Millions of taxpayers are rushing to complete their federal and state filings before the April 18 deadline. Among them are several million people in this country illegally, and there are signs that fewer such immigrants are filing than in years past.
There is a common belief that immigrants in this country without authorization don't file or pay taxes. But the IRS says that last year nearly 4.5 million people across the country who don't have Social Security numbers filed federal tax returns and many are in this country illegally.
At the Unity Council, an East Oakland community-based organization offering free tax preparation for low-income people, about a dozen clients and IRS-certified volunteer tax preparers spent a recent afternoon hunched over rows of aging computers.
"We'll help everyone," says Clarissa Johnson, who directs the clinic. "We don't ask them about their immigration status. That is between them and the tax preparer and that is confidential."
Many of these people use Individual Taxpayer Identification Numbers, or ITINs. Many ITIN holders are foreign investors or students. But it's generally understood that most tax filers using an ITIN are in this country illegally — like 36-year-old Axel, who asked that we not use his last name because of his immigration status. He came to the U.S. from Guatemala several years ago. In his native Spanish, he said he has no hesitation about filing his tax returns.
"First, because it's my responsibility, I want to do things the correct way," he says.
Axel says a few years ago a shady tax preparer made mistakes on his return and he wound up getting fined several thousand dollars.
"I don't like to create problems for myself," he says.
There is an obvious incentive to file: a chance to get a refund. Johnson says another reason is if a person winds up in immigration court, a record of having filed taxes is considered evidence of "good moral character."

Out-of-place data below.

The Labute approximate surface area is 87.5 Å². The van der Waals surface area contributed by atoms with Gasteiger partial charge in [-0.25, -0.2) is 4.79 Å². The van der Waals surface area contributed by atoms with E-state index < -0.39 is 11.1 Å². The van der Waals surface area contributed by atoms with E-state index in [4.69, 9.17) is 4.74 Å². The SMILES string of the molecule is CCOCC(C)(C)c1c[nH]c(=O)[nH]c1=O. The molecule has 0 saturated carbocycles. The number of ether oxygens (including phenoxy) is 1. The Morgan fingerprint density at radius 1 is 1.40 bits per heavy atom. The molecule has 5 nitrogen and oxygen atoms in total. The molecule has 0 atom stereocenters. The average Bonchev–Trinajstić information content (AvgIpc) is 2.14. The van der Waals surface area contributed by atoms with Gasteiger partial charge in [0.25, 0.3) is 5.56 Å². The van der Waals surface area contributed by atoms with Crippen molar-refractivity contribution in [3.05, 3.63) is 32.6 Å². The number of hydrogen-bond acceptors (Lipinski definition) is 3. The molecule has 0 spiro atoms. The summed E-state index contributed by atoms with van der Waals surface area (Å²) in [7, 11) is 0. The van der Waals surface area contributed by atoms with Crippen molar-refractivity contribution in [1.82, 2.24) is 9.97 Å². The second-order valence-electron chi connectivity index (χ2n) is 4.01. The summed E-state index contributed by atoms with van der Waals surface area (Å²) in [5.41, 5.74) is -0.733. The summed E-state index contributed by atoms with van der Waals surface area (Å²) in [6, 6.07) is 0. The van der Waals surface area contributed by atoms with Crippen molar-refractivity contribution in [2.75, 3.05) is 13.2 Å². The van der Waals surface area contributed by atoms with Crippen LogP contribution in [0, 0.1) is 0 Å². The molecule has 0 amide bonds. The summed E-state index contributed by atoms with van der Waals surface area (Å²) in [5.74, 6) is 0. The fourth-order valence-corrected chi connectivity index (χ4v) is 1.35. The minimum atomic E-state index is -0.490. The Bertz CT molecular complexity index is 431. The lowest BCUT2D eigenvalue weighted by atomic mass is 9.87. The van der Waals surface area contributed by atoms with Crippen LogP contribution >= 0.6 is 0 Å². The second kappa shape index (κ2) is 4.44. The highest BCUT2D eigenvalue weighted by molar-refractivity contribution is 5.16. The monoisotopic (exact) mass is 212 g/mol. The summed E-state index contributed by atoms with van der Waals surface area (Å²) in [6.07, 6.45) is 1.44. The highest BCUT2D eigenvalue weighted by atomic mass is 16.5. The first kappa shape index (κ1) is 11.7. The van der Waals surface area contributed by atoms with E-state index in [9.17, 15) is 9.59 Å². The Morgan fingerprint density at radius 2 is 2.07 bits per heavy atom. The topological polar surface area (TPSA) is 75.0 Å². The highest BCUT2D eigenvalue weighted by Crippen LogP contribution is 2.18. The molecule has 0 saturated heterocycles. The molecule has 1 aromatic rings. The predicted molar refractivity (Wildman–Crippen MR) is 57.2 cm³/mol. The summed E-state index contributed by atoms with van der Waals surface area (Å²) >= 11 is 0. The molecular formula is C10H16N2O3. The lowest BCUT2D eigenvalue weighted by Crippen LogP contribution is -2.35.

"And especially if they are working toward their citizenship, it's something that can show that they're here for the long haul. They're here each year paying their taxes," she says.
According to the Taxpayer Advocate Service, an office of the IRS, ITIN filers last year paid almost $24 billion in federal taxes.
Yet as the Trump administration cracks down on illegal immigration, there's some anecdotal evidence that fewer immigrants using ITINs are choosing to file their taxes this year.
Max Moy-Borgen runs the tax program at the Mission Economic Development Agency in San Francisco. It's one of the largest free tax preparation programs in the country.
"Many of our clients are telling us that in years past they felt more hope and more of ability to have a pathway toward citizenship and lately there's a lot less hope," Moy-Borgen says.
Overall, tax service providers in the San Francisco Bay Area say there's about a 20 percent decline in the number of people filing with ITINs. There are similar reports from service providers in other areas of the country, according to Francine Lipman, who teaches tax law at the University of Nevada.
"Sending in a tax return with your current address and information is very unnerving to a population that wants to comply with the law and is actually leaving significant refunds on the table by not filing tax returns," she says.
Still, the IRS is barred from sharing its information with other government agencies such as the Department of Homeland Security except under limited circumstances.
But Lipman says many ITIN filers have to decide whether to trust that firewall.